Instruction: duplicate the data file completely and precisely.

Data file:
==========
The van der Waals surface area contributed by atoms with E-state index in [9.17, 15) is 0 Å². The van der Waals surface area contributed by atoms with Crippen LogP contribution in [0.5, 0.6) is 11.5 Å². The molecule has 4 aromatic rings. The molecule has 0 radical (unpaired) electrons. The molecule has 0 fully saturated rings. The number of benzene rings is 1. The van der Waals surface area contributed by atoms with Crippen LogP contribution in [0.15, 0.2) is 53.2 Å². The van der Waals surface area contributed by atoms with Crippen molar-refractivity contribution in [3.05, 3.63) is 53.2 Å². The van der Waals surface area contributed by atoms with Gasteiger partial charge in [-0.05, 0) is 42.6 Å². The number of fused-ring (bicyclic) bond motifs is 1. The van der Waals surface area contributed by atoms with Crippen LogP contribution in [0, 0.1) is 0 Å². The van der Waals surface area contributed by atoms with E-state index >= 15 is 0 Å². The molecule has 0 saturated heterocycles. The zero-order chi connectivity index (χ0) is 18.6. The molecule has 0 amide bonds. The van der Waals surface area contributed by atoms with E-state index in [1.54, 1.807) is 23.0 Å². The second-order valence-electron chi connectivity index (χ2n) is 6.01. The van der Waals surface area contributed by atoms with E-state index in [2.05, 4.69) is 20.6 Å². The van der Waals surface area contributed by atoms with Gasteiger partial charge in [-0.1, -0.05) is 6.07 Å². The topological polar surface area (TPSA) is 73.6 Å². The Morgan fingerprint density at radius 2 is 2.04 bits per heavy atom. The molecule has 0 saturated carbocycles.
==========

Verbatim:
The van der Waals surface area contributed by atoms with E-state index in [9.17, 15) is 0 Å². The van der Waals surface area contributed by atoms with Crippen LogP contribution in [0.5, 0.6) is 11.5 Å². The molecule has 4 aromatic rings. The molecule has 0 radical (unpaired) electrons. The molecule has 0 fully saturated rings. The number of benzene rings is 1. The van der Waals surface area contributed by atoms with Crippen LogP contribution in [0.15, 0.2) is 53.2 Å². The van der Waals surface area contributed by atoms with Crippen molar-refractivity contribution in [3.05, 3.63) is 53.2 Å². The van der Waals surface area contributed by atoms with Gasteiger partial charge in [-0.05, 0) is 42.6 Å². The number of fused-ring (bicyclic) bond motifs is 1. The van der Waals surface area contributed by atoms with Crippen LogP contribution in [0, 0.1) is 0 Å². The van der Waals surface area contributed by atoms with E-state index >= 15 is 0 Å². The molecule has 0 saturated heterocycles. The zero-order chi connectivity index (χ0) is 18.6. The molecule has 0 amide bonds. The van der Waals surface area contributed by atoms with E-state index in [1.54, 1.807) is 23.0 Å². The second-order valence-electron chi connectivity index (χ2n) is 6.01. The van der Waals surface area contributed by atoms with E-state index in [2.05, 4.69) is 20.6 Å². The van der Waals surface area contributed by atoms with Gasteiger partial charge in [-0.1, -0.05) is 6.07 Å². The topological polar surface area (TPSA) is 73.6 Å². The Morgan fingerprint density at radius 2 is 2.04 bits per heavy atom. The molecule has 0 saturated carbocycles.